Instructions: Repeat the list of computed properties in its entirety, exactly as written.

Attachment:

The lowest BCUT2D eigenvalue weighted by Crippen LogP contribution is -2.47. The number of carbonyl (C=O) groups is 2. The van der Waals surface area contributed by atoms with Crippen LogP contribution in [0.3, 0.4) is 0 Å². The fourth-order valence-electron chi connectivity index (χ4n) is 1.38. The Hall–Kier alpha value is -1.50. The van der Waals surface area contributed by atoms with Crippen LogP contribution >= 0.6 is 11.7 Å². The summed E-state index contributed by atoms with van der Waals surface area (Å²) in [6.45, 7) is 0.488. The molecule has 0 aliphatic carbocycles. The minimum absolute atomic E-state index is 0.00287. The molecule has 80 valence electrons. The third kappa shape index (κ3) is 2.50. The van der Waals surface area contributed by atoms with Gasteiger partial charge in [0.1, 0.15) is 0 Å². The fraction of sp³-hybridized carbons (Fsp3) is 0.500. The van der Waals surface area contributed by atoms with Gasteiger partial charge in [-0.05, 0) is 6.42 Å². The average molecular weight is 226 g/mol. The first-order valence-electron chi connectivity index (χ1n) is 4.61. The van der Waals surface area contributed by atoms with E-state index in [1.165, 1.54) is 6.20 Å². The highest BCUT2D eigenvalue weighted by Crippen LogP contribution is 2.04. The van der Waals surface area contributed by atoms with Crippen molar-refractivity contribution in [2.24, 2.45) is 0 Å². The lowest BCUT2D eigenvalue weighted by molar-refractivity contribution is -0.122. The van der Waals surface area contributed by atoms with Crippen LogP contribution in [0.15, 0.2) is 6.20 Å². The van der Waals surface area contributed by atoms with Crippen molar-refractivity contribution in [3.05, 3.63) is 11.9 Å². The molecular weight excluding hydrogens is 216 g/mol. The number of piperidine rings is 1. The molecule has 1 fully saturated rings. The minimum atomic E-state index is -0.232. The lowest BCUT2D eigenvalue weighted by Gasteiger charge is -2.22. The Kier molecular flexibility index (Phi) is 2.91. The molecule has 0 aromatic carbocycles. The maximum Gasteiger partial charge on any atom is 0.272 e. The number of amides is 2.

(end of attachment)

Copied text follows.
The lowest BCUT2D eigenvalue weighted by Crippen LogP contribution is -2.47. The number of carbonyl (C=O) groups is 2. The van der Waals surface area contributed by atoms with Crippen LogP contribution in [0.3, 0.4) is 0 Å². The fourth-order valence-electron chi connectivity index (χ4n) is 1.38. The Hall–Kier alpha value is -1.50. The van der Waals surface area contributed by atoms with Crippen LogP contribution >= 0.6 is 11.7 Å². The summed E-state index contributed by atoms with van der Waals surface area (Å²) in [6.45, 7) is 0.488. The molecule has 0 aliphatic carbocycles. The minimum absolute atomic E-state index is 0.00287. The molecule has 80 valence electrons. The third kappa shape index (κ3) is 2.50. The van der Waals surface area contributed by atoms with Gasteiger partial charge in [0.1, 0.15) is 0 Å². The fraction of sp³-hybridized carbons (Fsp3) is 0.500. The van der Waals surface area contributed by atoms with Gasteiger partial charge in [-0.05, 0) is 6.42 Å². The average molecular weight is 226 g/mol. The first-order valence-electron chi connectivity index (χ1n) is 4.61. The van der Waals surface area contributed by atoms with E-state index in [1.165, 1.54) is 6.20 Å². The highest BCUT2D eigenvalue weighted by Crippen LogP contribution is 2.04. The van der Waals surface area contributed by atoms with Crippen molar-refractivity contribution in [2.24, 2.45) is 0 Å². The lowest BCUT2D eigenvalue weighted by molar-refractivity contribution is -0.122. The van der Waals surface area contributed by atoms with Crippen LogP contribution in [0.15, 0.2) is 6.20 Å². The van der Waals surface area contributed by atoms with Crippen molar-refractivity contribution in [3.05, 3.63) is 11.9 Å². The molecular weight excluding hydrogens is 216 g/mol. The number of piperidine rings is 1. The molecule has 1 fully saturated rings. The minimum atomic E-state index is -0.232. The lowest BCUT2D eigenvalue weighted by Gasteiger charge is -2.22. The Kier molecular flexibility index (Phi) is 2.91. The molecule has 0 aromatic carbocycles. The maximum Gasteiger partial charge on any atom is 0.272 e. The number of amides is 2.